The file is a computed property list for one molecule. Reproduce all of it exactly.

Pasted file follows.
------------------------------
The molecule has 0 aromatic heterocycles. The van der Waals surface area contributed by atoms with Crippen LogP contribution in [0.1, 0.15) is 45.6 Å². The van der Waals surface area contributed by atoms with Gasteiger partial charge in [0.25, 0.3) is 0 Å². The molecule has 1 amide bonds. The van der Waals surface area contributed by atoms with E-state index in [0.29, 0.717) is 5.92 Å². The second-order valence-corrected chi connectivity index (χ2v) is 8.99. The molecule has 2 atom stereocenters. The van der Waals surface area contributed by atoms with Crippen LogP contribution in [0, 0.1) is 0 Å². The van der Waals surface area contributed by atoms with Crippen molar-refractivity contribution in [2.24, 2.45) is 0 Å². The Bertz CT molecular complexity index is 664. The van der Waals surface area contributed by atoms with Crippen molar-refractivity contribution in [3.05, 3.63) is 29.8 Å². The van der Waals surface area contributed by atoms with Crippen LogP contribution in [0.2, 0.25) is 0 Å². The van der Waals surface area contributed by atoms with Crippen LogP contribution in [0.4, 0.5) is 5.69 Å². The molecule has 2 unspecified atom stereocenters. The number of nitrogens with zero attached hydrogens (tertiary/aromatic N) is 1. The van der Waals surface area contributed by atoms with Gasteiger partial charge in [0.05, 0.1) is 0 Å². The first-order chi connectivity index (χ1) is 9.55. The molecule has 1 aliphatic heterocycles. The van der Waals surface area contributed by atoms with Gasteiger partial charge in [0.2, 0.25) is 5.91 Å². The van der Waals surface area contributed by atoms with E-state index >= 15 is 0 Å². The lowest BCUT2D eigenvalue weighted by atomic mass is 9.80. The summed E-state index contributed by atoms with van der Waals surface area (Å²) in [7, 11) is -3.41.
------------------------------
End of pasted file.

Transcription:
The molecule has 0 aromatic heterocycles. The van der Waals surface area contributed by atoms with Crippen LogP contribution in [0.1, 0.15) is 45.6 Å². The van der Waals surface area contributed by atoms with Gasteiger partial charge in [0.25, 0.3) is 0 Å². The molecule has 1 amide bonds. The van der Waals surface area contributed by atoms with E-state index in [0.29, 0.717) is 5.92 Å². The second-order valence-corrected chi connectivity index (χ2v) is 8.99. The molecule has 2 atom stereocenters. The van der Waals surface area contributed by atoms with Crippen LogP contribution in [0, 0.1) is 0 Å². The van der Waals surface area contributed by atoms with Crippen molar-refractivity contribution in [2.24, 2.45) is 0 Å². The Bertz CT molecular complexity index is 664. The van der Waals surface area contributed by atoms with Crippen molar-refractivity contribution in [3.05, 3.63) is 29.8 Å². The van der Waals surface area contributed by atoms with Crippen LogP contribution in [0.2, 0.25) is 0 Å². The van der Waals surface area contributed by atoms with Crippen LogP contribution in [0.4, 0.5) is 5.69 Å². The molecule has 2 unspecified atom stereocenters. The number of nitrogens with zero attached hydrogens (tertiary/aromatic N) is 1. The van der Waals surface area contributed by atoms with Gasteiger partial charge in [0.05, 0.1) is 0 Å². The first-order chi connectivity index (χ1) is 9.55. The molecule has 1 aliphatic heterocycles. The van der Waals surface area contributed by atoms with Gasteiger partial charge in [0.2, 0.25) is 5.91 Å². The van der Waals surface area contributed by atoms with E-state index >= 15 is 0 Å². The lowest BCUT2D eigenvalue weighted by atomic mass is 9.80. The summed E-state index contributed by atoms with van der Waals surface area (Å²) in [7, 11) is -3.41.